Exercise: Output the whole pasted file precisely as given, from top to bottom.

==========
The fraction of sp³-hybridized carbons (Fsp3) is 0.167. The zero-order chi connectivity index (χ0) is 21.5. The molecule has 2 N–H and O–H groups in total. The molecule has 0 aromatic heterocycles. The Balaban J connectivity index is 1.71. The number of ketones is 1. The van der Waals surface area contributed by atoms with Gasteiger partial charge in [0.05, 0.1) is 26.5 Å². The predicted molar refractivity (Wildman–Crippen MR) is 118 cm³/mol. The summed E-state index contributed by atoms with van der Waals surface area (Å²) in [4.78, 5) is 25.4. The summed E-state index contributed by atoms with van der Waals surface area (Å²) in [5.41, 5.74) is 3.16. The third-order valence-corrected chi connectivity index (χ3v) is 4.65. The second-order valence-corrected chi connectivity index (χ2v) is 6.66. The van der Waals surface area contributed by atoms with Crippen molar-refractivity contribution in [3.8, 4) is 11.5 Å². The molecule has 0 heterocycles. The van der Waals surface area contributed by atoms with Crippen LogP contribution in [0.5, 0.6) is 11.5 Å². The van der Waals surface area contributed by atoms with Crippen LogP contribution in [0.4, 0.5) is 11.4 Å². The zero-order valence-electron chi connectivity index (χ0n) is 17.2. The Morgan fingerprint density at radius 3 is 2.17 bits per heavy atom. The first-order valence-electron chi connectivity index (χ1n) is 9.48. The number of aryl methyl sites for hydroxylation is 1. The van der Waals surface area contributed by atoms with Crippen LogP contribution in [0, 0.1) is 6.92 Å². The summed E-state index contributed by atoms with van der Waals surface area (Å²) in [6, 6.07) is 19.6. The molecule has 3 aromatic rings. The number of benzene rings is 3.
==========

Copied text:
The fraction of sp³-hybridized carbons (Fsp3) is 0.167. The zero-order chi connectivity index (χ0) is 21.5. The molecule has 2 N–H and O–H groups in total. The molecule has 0 aromatic heterocycles. The Balaban J connectivity index is 1.71. The number of ketones is 1. The van der Waals surface area contributed by atoms with Gasteiger partial charge in [0.05, 0.1) is 26.5 Å². The predicted molar refractivity (Wildman–Crippen MR) is 118 cm³/mol. The summed E-state index contributed by atoms with van der Waals surface area (Å²) in [4.78, 5) is 25.4. The summed E-state index contributed by atoms with van der Waals surface area (Å²) in [5.41, 5.74) is 3.16. The third-order valence-corrected chi connectivity index (χ3v) is 4.65. The second-order valence-corrected chi connectivity index (χ2v) is 6.66. The van der Waals surface area contributed by atoms with Crippen molar-refractivity contribution in [3.8, 4) is 11.5 Å². The molecule has 0 heterocycles. The van der Waals surface area contributed by atoms with Crippen LogP contribution in [0.5, 0.6) is 11.5 Å². The van der Waals surface area contributed by atoms with Crippen LogP contribution in [0.4, 0.5) is 11.4 Å². The zero-order valence-electron chi connectivity index (χ0n) is 17.2. The Morgan fingerprint density at radius 3 is 2.17 bits per heavy atom. The first-order valence-electron chi connectivity index (χ1n) is 9.48. The number of aryl methyl sites for hydroxylation is 1. The van der Waals surface area contributed by atoms with Crippen LogP contribution in [0, 0.1) is 6.92 Å². The summed E-state index contributed by atoms with van der Waals surface area (Å²) in [6, 6.07) is 19.6. The molecule has 3 aromatic rings. The number of benzene rings is 3.